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Tom Mark

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since Jun 15, 2011
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Recent posts by Tom Mark

When we execute a code sometimes we get a result followed by an exception and sometimes an exception is thrown without any output. In both case we have something in the code that has to be printed.
Can anyone explain who determines it?
Why does the method below compiles?

and these two don't?

I know that when you call the method, you can declare V to be anything at all. And it's not ok.
But what about this method:

T can be B or C, but the argument of this method can be anything C, B, A and also Object because of "super" keyword (Letter<? super T> t) .
This is not within the bounds of the class declaration (public class Letter<E extends B>{}) .
Can you explain how the compiler works?
I've got confused. I know that init block executes before constructor, but I don't understand in what order they run separately in Superclass and subclass when code has methods or variables?
You' ve said that in XClass instance blocks run in the order that they appear. It means that {s="C++";} run first and if it was printed after String s="Java"; it would have executed after String statement.
Doesn't it contradict the rule which tells that init block executes before constructor and the rest of the code?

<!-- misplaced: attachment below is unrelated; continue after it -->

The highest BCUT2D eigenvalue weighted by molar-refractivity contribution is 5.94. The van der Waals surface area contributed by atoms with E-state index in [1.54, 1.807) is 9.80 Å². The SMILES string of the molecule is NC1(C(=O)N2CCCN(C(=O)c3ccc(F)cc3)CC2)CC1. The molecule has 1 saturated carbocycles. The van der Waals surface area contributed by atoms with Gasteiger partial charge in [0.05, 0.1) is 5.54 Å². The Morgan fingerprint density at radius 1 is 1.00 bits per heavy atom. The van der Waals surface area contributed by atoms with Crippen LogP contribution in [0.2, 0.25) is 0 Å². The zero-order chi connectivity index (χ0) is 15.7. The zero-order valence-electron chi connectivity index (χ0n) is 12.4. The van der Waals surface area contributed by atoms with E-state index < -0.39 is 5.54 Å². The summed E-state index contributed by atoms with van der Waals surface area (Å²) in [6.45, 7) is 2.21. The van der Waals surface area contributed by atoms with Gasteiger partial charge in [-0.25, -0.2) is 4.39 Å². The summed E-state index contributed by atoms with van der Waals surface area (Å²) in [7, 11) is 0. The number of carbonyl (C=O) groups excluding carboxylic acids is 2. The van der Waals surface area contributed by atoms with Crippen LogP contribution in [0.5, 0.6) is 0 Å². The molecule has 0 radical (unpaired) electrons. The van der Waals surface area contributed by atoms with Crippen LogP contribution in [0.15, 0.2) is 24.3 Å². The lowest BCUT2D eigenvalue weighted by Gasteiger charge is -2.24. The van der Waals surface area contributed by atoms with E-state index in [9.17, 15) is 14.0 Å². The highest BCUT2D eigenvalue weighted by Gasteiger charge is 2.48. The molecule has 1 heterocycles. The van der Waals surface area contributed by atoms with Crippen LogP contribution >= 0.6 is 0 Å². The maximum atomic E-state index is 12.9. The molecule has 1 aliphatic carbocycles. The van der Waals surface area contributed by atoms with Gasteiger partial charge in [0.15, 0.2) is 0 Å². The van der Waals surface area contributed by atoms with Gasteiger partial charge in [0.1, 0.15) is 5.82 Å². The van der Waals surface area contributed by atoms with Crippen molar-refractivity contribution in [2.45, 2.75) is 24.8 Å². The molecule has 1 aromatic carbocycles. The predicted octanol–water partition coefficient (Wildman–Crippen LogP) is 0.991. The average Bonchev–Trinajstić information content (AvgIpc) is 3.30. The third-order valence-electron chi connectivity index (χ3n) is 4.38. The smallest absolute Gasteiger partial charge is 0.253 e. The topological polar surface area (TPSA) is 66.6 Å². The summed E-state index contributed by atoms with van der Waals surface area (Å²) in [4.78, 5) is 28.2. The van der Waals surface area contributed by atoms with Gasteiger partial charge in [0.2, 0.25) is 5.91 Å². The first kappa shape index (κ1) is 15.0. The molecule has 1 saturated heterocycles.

Again I'm trying to understand the sequence how does the code executes. Correct me if I'm wrong.
For example we have a class with one init block, and one method. As I know all classes has implicit constructor. It means that when you instantiate an object the code in an init block runs first.
Then JVM executes constructor if it is explicit and has some code inside and only then JMV runs code inside method.
Everything is ok when I look at a YClass. But when I look at the XClass I see that init block runs in the order that they appear, but not before constructor and the rest of the code.

You are saying that instance blocks run in the order that they appear. But what if we add one more init block {s="C#";} in YClass.

According to the previous rule the result should be DemoC++ , cause int block runs after the main method in YClass .
But JVM says that the result is DemoC#. Why?

I think I have missed something learning about init blocks or constructors. Can anyone explain me the order in which executes XClass?
Assume we have a code

I know that the result will be DemoC++. But what if we change the location of init block in XClass.

Why the result is DemoJava?
Get it.
Thank you all.
But we can write

and we'll get the same result. Why do we need a?

And what if we try to invoke a.doTask1() method by different threads?
I'm trying to figure out how statement

affects accessibility of object "a" which has method doTask1();
Sorry, I still don't get it.

Line synchronized(a) locks only A object which means that two threads can't access method void doTask1 concurrently, but they can
access code concurrently in the following code: